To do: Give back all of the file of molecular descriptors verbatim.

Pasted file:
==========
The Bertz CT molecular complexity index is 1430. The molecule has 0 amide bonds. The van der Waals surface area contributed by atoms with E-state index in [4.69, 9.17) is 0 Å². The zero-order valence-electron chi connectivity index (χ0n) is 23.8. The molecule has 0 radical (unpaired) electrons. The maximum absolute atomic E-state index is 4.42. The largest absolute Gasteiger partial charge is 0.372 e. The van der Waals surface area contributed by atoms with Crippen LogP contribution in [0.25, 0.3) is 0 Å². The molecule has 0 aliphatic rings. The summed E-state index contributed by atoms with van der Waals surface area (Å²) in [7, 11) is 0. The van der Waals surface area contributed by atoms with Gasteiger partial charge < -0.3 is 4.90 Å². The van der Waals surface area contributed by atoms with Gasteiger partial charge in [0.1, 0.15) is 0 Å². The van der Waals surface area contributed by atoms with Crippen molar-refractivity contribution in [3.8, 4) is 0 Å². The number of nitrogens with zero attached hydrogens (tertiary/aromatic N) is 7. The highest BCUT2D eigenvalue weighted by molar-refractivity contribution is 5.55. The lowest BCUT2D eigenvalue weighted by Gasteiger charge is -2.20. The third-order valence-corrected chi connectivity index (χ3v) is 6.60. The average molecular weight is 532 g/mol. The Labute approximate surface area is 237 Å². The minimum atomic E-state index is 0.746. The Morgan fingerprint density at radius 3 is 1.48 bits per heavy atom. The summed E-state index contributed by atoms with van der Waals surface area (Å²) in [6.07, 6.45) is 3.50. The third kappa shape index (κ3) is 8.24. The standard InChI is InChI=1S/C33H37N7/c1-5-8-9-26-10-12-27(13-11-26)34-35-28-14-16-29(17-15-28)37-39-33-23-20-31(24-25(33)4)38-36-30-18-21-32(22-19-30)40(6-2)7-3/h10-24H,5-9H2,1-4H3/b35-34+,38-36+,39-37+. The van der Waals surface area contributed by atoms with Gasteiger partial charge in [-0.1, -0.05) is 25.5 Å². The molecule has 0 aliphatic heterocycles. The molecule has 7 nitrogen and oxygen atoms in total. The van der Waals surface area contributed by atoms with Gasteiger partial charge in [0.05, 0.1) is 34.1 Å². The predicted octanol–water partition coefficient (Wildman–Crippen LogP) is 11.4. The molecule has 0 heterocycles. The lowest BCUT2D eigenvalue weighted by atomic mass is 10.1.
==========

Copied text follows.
The Bertz CT molecular complexity index is 1430. The molecule has 0 amide bonds. The van der Waals surface area contributed by atoms with E-state index in [4.69, 9.17) is 0 Å². The zero-order valence-electron chi connectivity index (χ0n) is 23.8. The molecule has 0 radical (unpaired) electrons. The maximum absolute atomic E-state index is 4.42. The largest absolute Gasteiger partial charge is 0.372 e. The van der Waals surface area contributed by atoms with Crippen LogP contribution in [0.25, 0.3) is 0 Å². The molecule has 0 aliphatic rings. The summed E-state index contributed by atoms with van der Waals surface area (Å²) in [7, 11) is 0. The van der Waals surface area contributed by atoms with Gasteiger partial charge < -0.3 is 4.90 Å². The van der Waals surface area contributed by atoms with Gasteiger partial charge in [0.1, 0.15) is 0 Å². The van der Waals surface area contributed by atoms with Crippen molar-refractivity contribution in [3.8, 4) is 0 Å². The number of nitrogens with zero attached hydrogens (tertiary/aromatic N) is 7. The highest BCUT2D eigenvalue weighted by molar-refractivity contribution is 5.55. The lowest BCUT2D eigenvalue weighted by Gasteiger charge is -2.20. The third-order valence-corrected chi connectivity index (χ3v) is 6.60. The average molecular weight is 532 g/mol. The Labute approximate surface area is 237 Å². The minimum atomic E-state index is 0.746. The Morgan fingerprint density at radius 3 is 1.48 bits per heavy atom. The summed E-state index contributed by atoms with van der Waals surface area (Å²) in [6.07, 6.45) is 3.50. The third kappa shape index (κ3) is 8.24. The standard InChI is InChI=1S/C33H37N7/c1-5-8-9-26-10-12-27(13-11-26)34-35-28-14-16-29(17-15-28)37-39-33-23-20-31(24-25(33)4)38-36-30-18-21-32(22-19-30)40(6-2)7-3/h10-24H,5-9H2,1-4H3/b35-34+,38-36+,39-37+. The van der Waals surface area contributed by atoms with Gasteiger partial charge in [-0.1, -0.05) is 25.5 Å². The molecule has 0 aliphatic heterocycles. The molecule has 7 nitrogen and oxygen atoms in total. The van der Waals surface area contributed by atoms with Gasteiger partial charge in [0.05, 0.1) is 34.1 Å². The predicted octanol–water partition coefficient (Wildman–Crippen LogP) is 11.4. The molecule has 0 heterocycles. The lowest BCUT2D eigenvalue weighted by atomic mass is 10.1.